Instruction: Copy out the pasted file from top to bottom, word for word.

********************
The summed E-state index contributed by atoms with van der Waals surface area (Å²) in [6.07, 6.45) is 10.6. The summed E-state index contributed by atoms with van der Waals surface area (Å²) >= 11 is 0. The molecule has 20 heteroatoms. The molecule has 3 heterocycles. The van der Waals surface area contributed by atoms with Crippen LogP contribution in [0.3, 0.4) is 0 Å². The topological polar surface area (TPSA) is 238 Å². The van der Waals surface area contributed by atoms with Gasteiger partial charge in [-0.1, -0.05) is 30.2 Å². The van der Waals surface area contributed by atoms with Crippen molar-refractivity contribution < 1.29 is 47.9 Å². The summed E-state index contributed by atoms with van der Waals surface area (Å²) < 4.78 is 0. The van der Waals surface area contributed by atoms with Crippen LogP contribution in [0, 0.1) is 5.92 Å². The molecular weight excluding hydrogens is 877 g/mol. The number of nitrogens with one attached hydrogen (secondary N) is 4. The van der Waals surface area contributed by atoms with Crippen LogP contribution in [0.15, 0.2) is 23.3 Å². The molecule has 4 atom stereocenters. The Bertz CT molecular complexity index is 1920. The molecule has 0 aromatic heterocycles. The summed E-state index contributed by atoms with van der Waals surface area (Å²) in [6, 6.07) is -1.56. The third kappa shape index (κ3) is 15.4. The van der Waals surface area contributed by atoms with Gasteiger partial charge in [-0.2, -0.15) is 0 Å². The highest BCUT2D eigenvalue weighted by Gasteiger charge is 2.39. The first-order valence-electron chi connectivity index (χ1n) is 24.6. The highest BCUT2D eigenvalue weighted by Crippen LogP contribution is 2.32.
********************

The summed E-state index contributed by atoms with van der Waals surface area (Å²) in [6.07, 6.45) is 10.6. The summed E-state index contributed by atoms with van der Waals surface area (Å²) >= 11 is 0. The molecule has 20 heteroatoms. The molecule has 3 heterocycles. The van der Waals surface area contributed by atoms with Crippen LogP contribution in [0.3, 0.4) is 0 Å². The topological polar surface area (TPSA) is 238 Å². The van der Waals surface area contributed by atoms with Gasteiger partial charge in [-0.1, -0.05) is 30.2 Å². The van der Waals surface area contributed by atoms with Crippen molar-refractivity contribution < 1.29 is 47.9 Å². The summed E-state index contributed by atoms with van der Waals surface area (Å²) < 4.78 is 0. The van der Waals surface area contributed by atoms with Crippen LogP contribution in [0, 0.1) is 5.92 Å². The molecular weight excluding hydrogens is 877 g/mol. The number of nitrogens with one attached hydrogen (secondary N) is 4. The van der Waals surface area contributed by atoms with Crippen LogP contribution in [0.15, 0.2) is 23.3 Å². The molecule has 4 atom stereocenters. The Bertz CT molecular complexity index is 1920. The molecule has 0 aromatic heterocycles. The summed E-state index contributed by atoms with van der Waals surface area (Å²) in [6, 6.07) is -1.56. The third kappa shape index (κ3) is 15.4. The van der Waals surface area contributed by atoms with Gasteiger partial charge in [-0.2, -0.15) is 0 Å². The highest BCUT2D eigenvalue weighted by Gasteiger charge is 2.39. The first-order valence-electron chi connectivity index (χ1n) is 24.6. The highest BCUT2D eigenvalue weighted by Crippen LogP contribution is 2.32.